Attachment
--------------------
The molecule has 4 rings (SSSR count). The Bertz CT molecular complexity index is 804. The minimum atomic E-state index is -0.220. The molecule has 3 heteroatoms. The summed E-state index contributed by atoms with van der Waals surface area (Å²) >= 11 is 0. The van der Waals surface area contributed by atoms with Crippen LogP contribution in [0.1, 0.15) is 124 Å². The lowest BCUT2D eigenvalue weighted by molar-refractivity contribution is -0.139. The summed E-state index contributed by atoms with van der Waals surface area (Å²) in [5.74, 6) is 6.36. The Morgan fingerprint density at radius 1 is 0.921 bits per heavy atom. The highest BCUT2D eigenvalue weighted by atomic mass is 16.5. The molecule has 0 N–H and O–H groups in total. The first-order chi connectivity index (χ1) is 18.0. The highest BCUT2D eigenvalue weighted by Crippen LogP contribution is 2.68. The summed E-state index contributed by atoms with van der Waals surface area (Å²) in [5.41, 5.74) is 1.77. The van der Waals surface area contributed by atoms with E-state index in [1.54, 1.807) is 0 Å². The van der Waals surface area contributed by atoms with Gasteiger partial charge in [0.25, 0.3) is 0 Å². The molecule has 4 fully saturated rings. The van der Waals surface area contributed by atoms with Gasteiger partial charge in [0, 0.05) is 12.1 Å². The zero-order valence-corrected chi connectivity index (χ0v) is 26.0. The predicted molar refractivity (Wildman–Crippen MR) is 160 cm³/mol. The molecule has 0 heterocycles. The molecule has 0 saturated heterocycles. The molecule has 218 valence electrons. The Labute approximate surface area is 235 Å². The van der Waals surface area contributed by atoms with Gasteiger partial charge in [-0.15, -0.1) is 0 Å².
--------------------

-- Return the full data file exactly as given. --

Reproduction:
The molecule has 4 rings (SSSR count). The Bertz CT molecular complexity index is 804. The minimum atomic E-state index is -0.220. The molecule has 3 heteroatoms. The summed E-state index contributed by atoms with van der Waals surface area (Å²) >= 11 is 0. The van der Waals surface area contributed by atoms with Crippen LogP contribution in [0.1, 0.15) is 124 Å². The lowest BCUT2D eigenvalue weighted by molar-refractivity contribution is -0.139. The summed E-state index contributed by atoms with van der Waals surface area (Å²) in [5.74, 6) is 6.36. The Morgan fingerprint density at radius 1 is 0.921 bits per heavy atom. The highest BCUT2D eigenvalue weighted by atomic mass is 16.5. The molecule has 0 N–H and O–H groups in total. The first-order chi connectivity index (χ1) is 18.0. The highest BCUT2D eigenvalue weighted by Crippen LogP contribution is 2.68. The summed E-state index contributed by atoms with van der Waals surface area (Å²) in [5.41, 5.74) is 1.77. The van der Waals surface area contributed by atoms with E-state index in [1.54, 1.807) is 0 Å². The van der Waals surface area contributed by atoms with Gasteiger partial charge in [0.25, 0.3) is 0 Å². The molecule has 4 fully saturated rings. The van der Waals surface area contributed by atoms with Gasteiger partial charge in [0, 0.05) is 12.1 Å². The zero-order valence-corrected chi connectivity index (χ0v) is 26.0. The predicted molar refractivity (Wildman–Crippen MR) is 160 cm³/mol. The molecule has 0 heterocycles. The molecule has 0 saturated heterocycles. The molecule has 218 valence electrons. The Labute approximate surface area is 235 Å². The van der Waals surface area contributed by atoms with Gasteiger partial charge in [-0.15, -0.1) is 0 Å².